NASCAR Hall of Famer Jack Ingram Passes Away at 84

Jack Ingram

Getty Jack Ingram gives a speech at his Hall of Fame induction ceremony.

Former NASCAR driver Jack Ingram has passed away at the age of 84. WLOS ABC 13 reported the news on Friday, June 25, but did not provide a cause of death. According to SF Gate, the Ashville native had been hospitalized in May.

Known as the Iron Man, Ingram spent the early days of his career finding success in the NASCAR Sportsman competition. He won three championships from 1972 to 1974 and later added two more when the series changed to become the Busch Series and later the Xfinity Series. Ingram won the inaugural championship in 1982 at the age of 45 and then captured his fifth title in 1985.

“There is no better way to describe Jack Ingram than ‘Iron Man.’ Jack was a fixture at short tracks across the Southeast most days of the week, racing anywhere and everywhere,” said Jim France, chairman and CEO of NASCAR. “He dominated the Late Model Sportsman division like few others. He set the bar for excellence in the Xfinity Series as its Most Popular Driver in 1982 and champion in 1985.

“Jack was an ‘old school racer’ and his work on his own car helped propel him to Victory Lane hundreds of times. Of our current 58 NASCAR Hall of Fame members, he is one of only six that was elected based on his career and contributions in the grassroots level of our sport. On behalf of the France family and NASCAR, I offer my condolences to the friends and family of NASCAR Hall of Famer Jack Ingram.”

Ingram Made History With His Hall of Fame Induction

NASCAR Hall of Fame

GettyJack Ingram poses with fellow NASCAR Hall of Fame members.

While Ingram made 19 starts in the Cup Series and posted one top-five finish, he primarily spent his NASCAR career in the Busch Series. He racked up 31 wins and 164 top-10 finishes in 275 Busch Series starts. His 31 wins remained as a series record until Mark Martin broke it in 1997 en route to 49 overall.

When Ingram retired from NASCAR he made motorsports. He became the first Busch Series driver to become a Hall of Famer after his career came to an end. His induction ceremony took place in 2014 and featured fellow legendary drivers such as Richard Petty, Rusty Wallace, and Bobby Allison among others.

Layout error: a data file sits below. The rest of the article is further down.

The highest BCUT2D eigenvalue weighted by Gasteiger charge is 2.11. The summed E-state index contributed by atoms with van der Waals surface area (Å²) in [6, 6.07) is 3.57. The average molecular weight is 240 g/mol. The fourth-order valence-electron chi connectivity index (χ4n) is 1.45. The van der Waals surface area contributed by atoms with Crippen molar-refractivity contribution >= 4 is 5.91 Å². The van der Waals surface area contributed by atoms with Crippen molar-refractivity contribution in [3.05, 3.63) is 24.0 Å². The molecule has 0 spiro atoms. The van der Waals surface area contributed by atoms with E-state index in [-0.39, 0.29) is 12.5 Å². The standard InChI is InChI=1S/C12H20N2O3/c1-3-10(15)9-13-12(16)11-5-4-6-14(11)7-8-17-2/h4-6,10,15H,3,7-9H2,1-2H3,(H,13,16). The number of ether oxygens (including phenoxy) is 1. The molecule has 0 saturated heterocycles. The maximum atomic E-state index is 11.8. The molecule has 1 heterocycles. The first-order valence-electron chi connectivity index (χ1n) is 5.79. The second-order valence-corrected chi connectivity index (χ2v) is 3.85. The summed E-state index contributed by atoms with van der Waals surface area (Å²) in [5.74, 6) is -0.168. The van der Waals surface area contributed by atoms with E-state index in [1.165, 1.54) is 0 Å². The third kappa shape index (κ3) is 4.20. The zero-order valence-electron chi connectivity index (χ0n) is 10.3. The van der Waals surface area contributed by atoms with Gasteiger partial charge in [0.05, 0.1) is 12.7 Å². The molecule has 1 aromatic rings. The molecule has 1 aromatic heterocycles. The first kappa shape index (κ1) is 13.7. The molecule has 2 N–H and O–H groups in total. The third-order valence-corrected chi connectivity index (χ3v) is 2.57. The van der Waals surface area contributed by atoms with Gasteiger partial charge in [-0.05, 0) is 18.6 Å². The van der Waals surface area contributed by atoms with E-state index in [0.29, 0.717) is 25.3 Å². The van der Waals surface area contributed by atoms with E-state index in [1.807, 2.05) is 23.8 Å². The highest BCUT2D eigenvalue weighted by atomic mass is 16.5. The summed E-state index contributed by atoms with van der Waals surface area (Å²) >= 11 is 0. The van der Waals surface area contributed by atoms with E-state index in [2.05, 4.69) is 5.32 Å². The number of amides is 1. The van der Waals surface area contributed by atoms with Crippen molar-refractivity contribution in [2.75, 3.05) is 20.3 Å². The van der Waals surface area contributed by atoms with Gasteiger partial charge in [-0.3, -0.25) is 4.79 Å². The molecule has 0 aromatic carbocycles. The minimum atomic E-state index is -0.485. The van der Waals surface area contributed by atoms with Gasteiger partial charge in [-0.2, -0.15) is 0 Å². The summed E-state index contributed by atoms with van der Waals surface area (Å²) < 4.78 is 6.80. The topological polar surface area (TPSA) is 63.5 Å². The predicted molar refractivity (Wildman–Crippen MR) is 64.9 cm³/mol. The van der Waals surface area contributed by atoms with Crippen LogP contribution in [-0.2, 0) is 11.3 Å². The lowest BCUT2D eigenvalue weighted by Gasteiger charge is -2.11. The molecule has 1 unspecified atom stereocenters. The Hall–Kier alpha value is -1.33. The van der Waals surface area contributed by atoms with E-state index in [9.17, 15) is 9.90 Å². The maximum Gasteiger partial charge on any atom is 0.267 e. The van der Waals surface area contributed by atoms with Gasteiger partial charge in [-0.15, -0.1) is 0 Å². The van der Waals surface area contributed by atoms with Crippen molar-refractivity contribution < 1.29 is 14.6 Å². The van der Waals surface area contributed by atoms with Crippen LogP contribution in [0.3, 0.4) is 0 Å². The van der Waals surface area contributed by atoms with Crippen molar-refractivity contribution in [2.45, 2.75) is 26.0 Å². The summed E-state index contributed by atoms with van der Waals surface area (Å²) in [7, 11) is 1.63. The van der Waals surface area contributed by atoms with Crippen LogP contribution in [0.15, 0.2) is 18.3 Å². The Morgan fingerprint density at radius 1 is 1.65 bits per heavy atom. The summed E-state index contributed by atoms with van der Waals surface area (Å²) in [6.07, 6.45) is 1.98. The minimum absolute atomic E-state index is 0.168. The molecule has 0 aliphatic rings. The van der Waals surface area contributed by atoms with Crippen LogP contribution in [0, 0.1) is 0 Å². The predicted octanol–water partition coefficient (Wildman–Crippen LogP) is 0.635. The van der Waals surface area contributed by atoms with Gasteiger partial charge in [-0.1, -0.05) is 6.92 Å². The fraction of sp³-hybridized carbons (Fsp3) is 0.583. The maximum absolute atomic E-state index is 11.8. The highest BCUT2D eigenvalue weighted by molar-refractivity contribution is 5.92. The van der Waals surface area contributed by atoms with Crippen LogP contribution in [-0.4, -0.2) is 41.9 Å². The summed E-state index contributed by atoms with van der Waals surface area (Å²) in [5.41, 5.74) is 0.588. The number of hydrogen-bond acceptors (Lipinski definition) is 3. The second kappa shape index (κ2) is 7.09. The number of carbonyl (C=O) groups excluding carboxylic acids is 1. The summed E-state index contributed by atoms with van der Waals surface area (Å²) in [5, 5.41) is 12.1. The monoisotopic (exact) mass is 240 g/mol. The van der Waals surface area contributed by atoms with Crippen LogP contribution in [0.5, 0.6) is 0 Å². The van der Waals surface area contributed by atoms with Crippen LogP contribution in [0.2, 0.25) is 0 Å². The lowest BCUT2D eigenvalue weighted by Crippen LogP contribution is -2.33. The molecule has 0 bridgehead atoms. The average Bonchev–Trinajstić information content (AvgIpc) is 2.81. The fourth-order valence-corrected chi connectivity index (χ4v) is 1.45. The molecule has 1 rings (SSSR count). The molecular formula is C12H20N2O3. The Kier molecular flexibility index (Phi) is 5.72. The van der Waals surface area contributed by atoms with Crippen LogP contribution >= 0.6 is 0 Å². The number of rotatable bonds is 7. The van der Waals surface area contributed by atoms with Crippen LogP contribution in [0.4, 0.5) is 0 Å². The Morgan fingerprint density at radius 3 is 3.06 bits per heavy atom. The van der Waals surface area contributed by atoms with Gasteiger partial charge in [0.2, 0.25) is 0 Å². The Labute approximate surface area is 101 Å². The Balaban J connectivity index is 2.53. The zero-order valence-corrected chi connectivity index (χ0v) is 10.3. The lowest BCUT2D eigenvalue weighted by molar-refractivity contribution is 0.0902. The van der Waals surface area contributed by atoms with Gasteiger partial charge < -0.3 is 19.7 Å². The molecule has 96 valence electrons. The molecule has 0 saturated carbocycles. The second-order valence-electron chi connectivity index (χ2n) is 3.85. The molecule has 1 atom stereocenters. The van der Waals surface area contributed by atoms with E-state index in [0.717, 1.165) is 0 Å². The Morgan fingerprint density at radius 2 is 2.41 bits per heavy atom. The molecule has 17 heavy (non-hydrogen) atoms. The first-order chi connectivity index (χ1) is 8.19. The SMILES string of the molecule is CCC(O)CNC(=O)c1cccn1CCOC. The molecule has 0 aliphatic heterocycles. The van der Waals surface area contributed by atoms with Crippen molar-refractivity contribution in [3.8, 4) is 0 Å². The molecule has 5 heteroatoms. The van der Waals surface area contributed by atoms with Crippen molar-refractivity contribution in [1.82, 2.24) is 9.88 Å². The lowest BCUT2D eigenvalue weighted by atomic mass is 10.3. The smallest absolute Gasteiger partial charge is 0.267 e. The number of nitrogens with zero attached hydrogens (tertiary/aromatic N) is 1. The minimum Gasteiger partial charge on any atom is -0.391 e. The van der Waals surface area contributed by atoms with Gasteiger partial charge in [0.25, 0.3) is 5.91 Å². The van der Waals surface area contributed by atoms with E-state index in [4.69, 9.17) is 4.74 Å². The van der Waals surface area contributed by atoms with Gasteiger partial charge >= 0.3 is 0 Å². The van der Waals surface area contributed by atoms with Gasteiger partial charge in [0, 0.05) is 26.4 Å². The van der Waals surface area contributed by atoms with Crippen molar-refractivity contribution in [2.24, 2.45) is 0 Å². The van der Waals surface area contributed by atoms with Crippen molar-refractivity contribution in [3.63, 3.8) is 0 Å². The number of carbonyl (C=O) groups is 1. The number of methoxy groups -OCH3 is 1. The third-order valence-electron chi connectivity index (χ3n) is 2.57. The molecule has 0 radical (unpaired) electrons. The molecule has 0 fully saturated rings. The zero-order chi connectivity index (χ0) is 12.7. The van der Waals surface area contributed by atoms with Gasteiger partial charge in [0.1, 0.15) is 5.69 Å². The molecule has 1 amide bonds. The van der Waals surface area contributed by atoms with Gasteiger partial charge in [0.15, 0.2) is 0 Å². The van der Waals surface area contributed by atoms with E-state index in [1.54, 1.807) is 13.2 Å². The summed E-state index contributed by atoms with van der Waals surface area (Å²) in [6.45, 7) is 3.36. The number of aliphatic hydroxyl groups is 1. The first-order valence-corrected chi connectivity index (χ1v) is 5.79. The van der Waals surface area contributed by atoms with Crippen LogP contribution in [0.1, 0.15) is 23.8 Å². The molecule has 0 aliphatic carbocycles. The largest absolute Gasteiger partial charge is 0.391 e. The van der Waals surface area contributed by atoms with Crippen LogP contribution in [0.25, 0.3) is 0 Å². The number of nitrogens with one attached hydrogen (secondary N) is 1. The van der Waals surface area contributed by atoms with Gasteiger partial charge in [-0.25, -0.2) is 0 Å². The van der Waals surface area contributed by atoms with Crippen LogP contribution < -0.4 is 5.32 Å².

“First and foremost on behalf of the NASCAR Hall of Fame team, I want to offer our most sincere condolences to Jack’s wife Aline and the entire Ingram family on the passing of Jack Ingram,” said Winston Kelley, the NASCAR Hall of Fame executive director.

“Jack’s contributions, accomplishments and tenacity in NASCAR are legendary. A dominant short track racer and five-time series champion are among the reasons this 2014 NASCAR Hall of Fame Inductee was the first inductee whose career was predominately in what is now NASCAR’s Xfinity Series. He literally stockpiled wins by the bucket with a record 31 wins in the NASCAR Busch (now Xfinity) Series, a record that stood until 1997 as well as 286 wins in the predecessor division, the NASCAR Late Model Sportsman Division, along with 12 track championships.”

Ingram Faced off With NASCAR Legends During his Busch Career

Jack Ingram

GettyJack Ingram prepares for a NASCAR Legends race at Bristol.

The Hall of Famer won his first Busch Series race in 1982. He took the checkered flag at Hickory Speedway in North Carolina after leading 151 laps. He held off Sam Ard, Geoffrey Bodine, and Phil Parsons to achieve this goal. This win was his first of eight at Hickory, and it was one of many featuring fellow all-star drivers.

Throughout his Busch Series career, Ingram faced off with some true heavy hitters. He raced against Martin, Bodine, Dale Jarrett, Darrell Waltrip, and Dale Earnhardt among others. Ingram found varying levels of success during his career but still managed to win 31 races in a very stacked field.

“NASCAR has lost a true racer’s racer and the NASCAR Hall of Fame team and I have lost a dedicated supporter and cherished friend,” Kelley added in the statement from the Hall of Fame. “Jack’s legacy and incredible accomplishments and contributions in NASCAR will live in our minds, our hearts and our archives at the NASCAR Hall of Fame forever.”

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